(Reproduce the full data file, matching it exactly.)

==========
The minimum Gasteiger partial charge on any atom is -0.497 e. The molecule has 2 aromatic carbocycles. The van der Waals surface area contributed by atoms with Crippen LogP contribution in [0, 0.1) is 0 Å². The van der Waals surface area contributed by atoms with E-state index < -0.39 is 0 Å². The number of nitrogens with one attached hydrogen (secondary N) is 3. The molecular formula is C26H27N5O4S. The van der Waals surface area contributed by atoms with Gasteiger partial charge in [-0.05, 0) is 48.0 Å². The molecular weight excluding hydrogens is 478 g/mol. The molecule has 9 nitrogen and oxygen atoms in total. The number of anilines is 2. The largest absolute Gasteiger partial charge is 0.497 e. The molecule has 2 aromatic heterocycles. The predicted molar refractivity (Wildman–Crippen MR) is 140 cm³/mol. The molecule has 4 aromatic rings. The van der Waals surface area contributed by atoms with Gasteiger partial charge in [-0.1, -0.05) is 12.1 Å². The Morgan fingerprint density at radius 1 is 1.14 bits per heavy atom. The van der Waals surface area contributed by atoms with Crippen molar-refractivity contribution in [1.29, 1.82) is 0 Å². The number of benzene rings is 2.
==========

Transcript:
The minimum Gasteiger partial charge on any atom is -0.497 e. The molecule has 2 aromatic carbocycles. The van der Waals surface area contributed by atoms with Crippen LogP contribution in [0, 0.1) is 0 Å². The van der Waals surface area contributed by atoms with E-state index < -0.39 is 0 Å². The number of nitrogens with one attached hydrogen (secondary N) is 3. The molecular formula is C26H27N5O4S. The van der Waals surface area contributed by atoms with Gasteiger partial charge in [-0.05, 0) is 48.0 Å². The molecular weight excluding hydrogens is 478 g/mol. The molecule has 9 nitrogen and oxygen atoms in total. The number of anilines is 2. The largest absolute Gasteiger partial charge is 0.497 e. The molecule has 2 aromatic heterocycles. The predicted molar refractivity (Wildman–Crippen MR) is 140 cm³/mol. The molecule has 4 aromatic rings. The van der Waals surface area contributed by atoms with Gasteiger partial charge in [-0.1, -0.05) is 12.1 Å². The Morgan fingerprint density at radius 1 is 1.14 bits per heavy atom. The van der Waals surface area contributed by atoms with Crippen molar-refractivity contribution in [1.29, 1.82) is 0 Å². The number of benzene rings is 2.